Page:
Gary Dykes

Tommy Wasserman said...

GS: "It is an insult to just be able to view images and not save off-line for collation purposes."

Gary, although I am sympathetic to your aim to collate MSS and make your data available, I strongly disagree with you on this issue.

We have a saying in Sweden which I think is applicable: "One should not examine the teeth of a donated horse."

Personally, I am very grateful and I do not feel insulted when museums and libraries make their collections available to the public on the internet. Moreover, in their exhibitions they can provide a context (descriptions, explanations, exhibitions of groups of related items, etc). To demand that they make the material available for download is I think to misunderstand the purpose of their existence.

Besides, for those with broadband connections and the like I suppose collations work on-line will be unproblematic.

Wieland Willker said...

I must admit that I have to agree with Gary. I wouldn't call it an insult, but one gets the impression that the library is hesitating to share their material. It would be nothing to put the images as such on the server, too, as others do. But the BL isn't doing it. I am wondering why?

The Sinaiticus project was funded with public money, and I agree with Gary that they should not withhold the images. I have informed the German DFG about this matter.

I have asked Juan several times for images, but never got a reply. That's not nice. The Sinaiticus project is a great thing, that's for sure, but its protective attitude leaves a bitter taste, too.

Peter M. Head said...

Obviously we need to recognise the rights of the holding institutions to make their images available in the way they think is best.
We might also want to urge that scholarly use of the material often requires freedom from the constraints of the "context" in which the images are packaged, so that different questions can be asked of the (relatively) raw data.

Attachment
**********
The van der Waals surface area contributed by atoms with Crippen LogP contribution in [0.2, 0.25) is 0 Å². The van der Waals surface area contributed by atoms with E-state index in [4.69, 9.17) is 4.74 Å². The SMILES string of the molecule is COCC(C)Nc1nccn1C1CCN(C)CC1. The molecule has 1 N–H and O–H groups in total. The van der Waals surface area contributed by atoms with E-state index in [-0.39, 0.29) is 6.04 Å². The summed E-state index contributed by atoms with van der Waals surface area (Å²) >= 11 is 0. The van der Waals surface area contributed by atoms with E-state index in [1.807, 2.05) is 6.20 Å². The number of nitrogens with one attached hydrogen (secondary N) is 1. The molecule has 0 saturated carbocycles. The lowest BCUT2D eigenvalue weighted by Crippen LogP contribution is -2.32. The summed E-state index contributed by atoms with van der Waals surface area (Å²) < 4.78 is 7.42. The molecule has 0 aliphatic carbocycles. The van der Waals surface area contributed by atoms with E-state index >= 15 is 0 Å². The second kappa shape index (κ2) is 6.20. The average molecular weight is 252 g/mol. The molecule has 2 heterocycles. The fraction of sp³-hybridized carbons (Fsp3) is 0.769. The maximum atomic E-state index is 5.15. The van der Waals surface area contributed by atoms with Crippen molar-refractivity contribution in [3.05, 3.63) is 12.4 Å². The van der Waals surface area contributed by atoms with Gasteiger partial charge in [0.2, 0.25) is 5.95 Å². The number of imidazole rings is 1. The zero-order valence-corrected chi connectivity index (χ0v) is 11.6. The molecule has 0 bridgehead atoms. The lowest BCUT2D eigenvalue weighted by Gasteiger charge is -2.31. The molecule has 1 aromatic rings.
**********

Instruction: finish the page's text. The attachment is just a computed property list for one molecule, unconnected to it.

If there was a general consensus among scholars that the best way to deliver digital imagery of a manuscript is to make them available for download or purchase on DVD at reasonable price, then one would hope that holding institutions might help offer that (esp. to the extent that these projects are funded precisely in order to make material available to scholars).

Peter M. Head said...

Anyway, I would presume that clever people can figure out how to extract and download all the images. Then we just need a black market distribution service.

Tommy Wasserman said...

PMH: "Then we just need a black market distribution service."

Please remember the ethos of this blog ;-)

Peter M. Head said...

Yeah, we need someone else to organise it.

Darrell said...

Wow, I was not aware that Codex 033 and 037 are now online with great images:

http://epub.ub.uni-muenchen.de/10932/

http://www.e-codices.unifr.ch/en/csg/0048

Here are the links for anyone else who has missed these.

Bob Relyea said...

From Peter:
> Anyway, I would presume that clever
> people can figure out how to extract
> and download all the images. Then we
> just need a black market distribution
> service.

Some people have;). I won't distribute the result, however for 2 reasons:

1) The images are still under copyright (even if copied). The BL 'license' does not allow redistribution, so it would be illegal.

2) violating that license discourage the faith in those licenses, and could jepordize future efforts like the one given here.

In fact I don't distribute any of the images I get from those institutions that make them available on the web, I only give out links to the websites.

I feel it's best to just try to make "common good" arguments for the distribution of images of manuscript resources. I feel particularly uneasy beating up the BL on this issue since while their images are not as easy to get to as some of the University or Swiss holdings, one cannot argue that today the Codex Sinaiticus is by far and away the *most* accessible of the Great Uncial, followed by the codex Alexanderinus.